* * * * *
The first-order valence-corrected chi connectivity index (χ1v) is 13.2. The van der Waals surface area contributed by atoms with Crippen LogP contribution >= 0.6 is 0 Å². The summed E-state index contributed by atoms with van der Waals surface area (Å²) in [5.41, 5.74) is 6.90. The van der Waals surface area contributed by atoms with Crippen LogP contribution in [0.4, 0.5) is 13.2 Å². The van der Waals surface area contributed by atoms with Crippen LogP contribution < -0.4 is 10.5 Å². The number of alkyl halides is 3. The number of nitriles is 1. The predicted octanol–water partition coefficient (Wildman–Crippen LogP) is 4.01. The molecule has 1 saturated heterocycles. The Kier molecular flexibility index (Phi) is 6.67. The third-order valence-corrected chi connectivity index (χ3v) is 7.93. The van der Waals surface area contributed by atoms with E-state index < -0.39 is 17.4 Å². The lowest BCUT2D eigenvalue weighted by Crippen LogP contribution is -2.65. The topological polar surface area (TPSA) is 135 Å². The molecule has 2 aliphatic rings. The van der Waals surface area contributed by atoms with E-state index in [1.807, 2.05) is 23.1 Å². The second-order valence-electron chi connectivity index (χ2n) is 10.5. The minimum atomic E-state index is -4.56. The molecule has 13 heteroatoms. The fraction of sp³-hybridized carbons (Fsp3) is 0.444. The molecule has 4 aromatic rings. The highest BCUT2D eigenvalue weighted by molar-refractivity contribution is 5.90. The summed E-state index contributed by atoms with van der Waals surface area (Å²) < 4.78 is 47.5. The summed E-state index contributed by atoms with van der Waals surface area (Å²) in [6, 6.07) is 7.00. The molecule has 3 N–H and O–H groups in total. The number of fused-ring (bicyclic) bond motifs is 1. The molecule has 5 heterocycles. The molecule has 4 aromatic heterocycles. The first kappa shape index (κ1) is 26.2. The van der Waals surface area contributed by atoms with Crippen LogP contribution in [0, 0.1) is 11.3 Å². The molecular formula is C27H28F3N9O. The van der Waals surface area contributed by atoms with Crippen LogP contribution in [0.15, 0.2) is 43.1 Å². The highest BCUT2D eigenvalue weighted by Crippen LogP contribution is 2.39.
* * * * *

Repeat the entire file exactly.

The first-order valence-corrected chi connectivity index (χ1v) is 13.2. The van der Waals surface area contributed by atoms with Crippen LogP contribution >= 0.6 is 0 Å². The summed E-state index contributed by atoms with van der Waals surface area (Å²) in [5.41, 5.74) is 6.90. The van der Waals surface area contributed by atoms with Crippen LogP contribution in [0.4, 0.5) is 13.2 Å². The van der Waals surface area contributed by atoms with Crippen LogP contribution < -0.4 is 10.5 Å². The number of alkyl halides is 3. The number of nitriles is 1. The predicted octanol–water partition coefficient (Wildman–Crippen LogP) is 4.01. The molecule has 1 saturated heterocycles. The Kier molecular flexibility index (Phi) is 6.67. The third-order valence-corrected chi connectivity index (χ3v) is 7.93. The van der Waals surface area contributed by atoms with E-state index < -0.39 is 17.4 Å². The lowest BCUT2D eigenvalue weighted by Crippen LogP contribution is -2.65. The topological polar surface area (TPSA) is 135 Å². The molecule has 2 aliphatic rings. The van der Waals surface area contributed by atoms with E-state index in [1.807, 2.05) is 23.1 Å². The second-order valence-electron chi connectivity index (χ2n) is 10.5. The minimum atomic E-state index is -4.56. The molecule has 13 heteroatoms. The fraction of sp³-hybridized carbons (Fsp3) is 0.444. The molecule has 4 aromatic rings. The highest BCUT2D eigenvalue weighted by molar-refractivity contribution is 5.90. The summed E-state index contributed by atoms with van der Waals surface area (Å²) < 4.78 is 47.5. The summed E-state index contributed by atoms with van der Waals surface area (Å²) in [6, 6.07) is 7.00. The molecule has 3 N–H and O–H groups in total. The number of fused-ring (bicyclic) bond motifs is 1. The molecule has 5 heterocycles. The molecule has 4 aromatic heterocycles. The first kappa shape index (κ1) is 26.2. The van der Waals surface area contributed by atoms with Crippen LogP contribution in [0, 0.1) is 11.3 Å². The molecular formula is C27H28F3N9O. The van der Waals surface area contributed by atoms with Crippen LogP contribution in [0.15, 0.2) is 43.1 Å². The highest BCUT2D eigenvalue weighted by Crippen LogP contribution is 2.39.